This blog post really hit home for me. I am not as bothered by the lack of certain apps for the WP platform as you are. I agree this is something MSFT really needs to fix. My reason for doubting my loyalty to Windows Phone lately is I think WP8 is as much a step back as it is a step forward when compared to WP7. The Bluetooth stack is worse, the cellular stack seems to yield worse signals just about everywhere, my music albums are fragmented in the music hub, they nerfed the sync experience by replacing Zune with half-baked sync software, and the accounts on my phone (MS account, Facebook, Twitter, etc.) only seem to sync over cellular data and not Wifi. I know they had to start from scratch moving from Windows CE to the new kernel but this is unacceptable to me. I’ve had the idea on multiple occasions to go back to the AT&T store and ask them to reactivate my Samsung Windows Phone.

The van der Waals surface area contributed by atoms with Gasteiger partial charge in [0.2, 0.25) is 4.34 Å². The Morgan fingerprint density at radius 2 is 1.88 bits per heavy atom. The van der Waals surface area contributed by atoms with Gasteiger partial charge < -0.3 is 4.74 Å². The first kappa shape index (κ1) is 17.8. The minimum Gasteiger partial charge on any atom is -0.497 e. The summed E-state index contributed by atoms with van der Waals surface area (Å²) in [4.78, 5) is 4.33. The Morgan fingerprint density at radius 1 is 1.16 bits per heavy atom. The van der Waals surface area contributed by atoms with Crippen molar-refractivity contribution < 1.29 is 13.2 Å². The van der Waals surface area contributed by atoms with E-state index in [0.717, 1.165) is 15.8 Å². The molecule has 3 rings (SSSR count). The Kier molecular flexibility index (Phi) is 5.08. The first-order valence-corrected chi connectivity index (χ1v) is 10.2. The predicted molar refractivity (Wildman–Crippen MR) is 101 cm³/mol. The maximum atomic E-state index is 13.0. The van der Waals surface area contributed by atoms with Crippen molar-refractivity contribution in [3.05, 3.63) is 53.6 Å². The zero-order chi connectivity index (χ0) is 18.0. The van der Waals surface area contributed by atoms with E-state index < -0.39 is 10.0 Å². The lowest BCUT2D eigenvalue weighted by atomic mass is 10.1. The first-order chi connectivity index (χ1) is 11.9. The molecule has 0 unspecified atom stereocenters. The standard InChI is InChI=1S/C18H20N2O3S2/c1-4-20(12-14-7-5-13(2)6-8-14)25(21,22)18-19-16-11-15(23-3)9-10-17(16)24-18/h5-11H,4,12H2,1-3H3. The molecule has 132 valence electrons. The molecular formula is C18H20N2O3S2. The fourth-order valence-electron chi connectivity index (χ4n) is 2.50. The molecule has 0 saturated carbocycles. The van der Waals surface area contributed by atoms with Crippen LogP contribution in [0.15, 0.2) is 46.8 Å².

I am keeping in mind that a major update is coming for WP8. I hope it comes soon and does for WP8 what Mango did for WP7. I am also keeping in mind that I have a developer Nokia phone. I don’t want to have to move to the iDictatorship or the Androidarchy. I really like Windows Phone for the live tiles and the hub-oriented organization. I will continue to give MSFT time to get this right … but there is a limit to it.

I am also frustrated by the adoption and market perception of WP.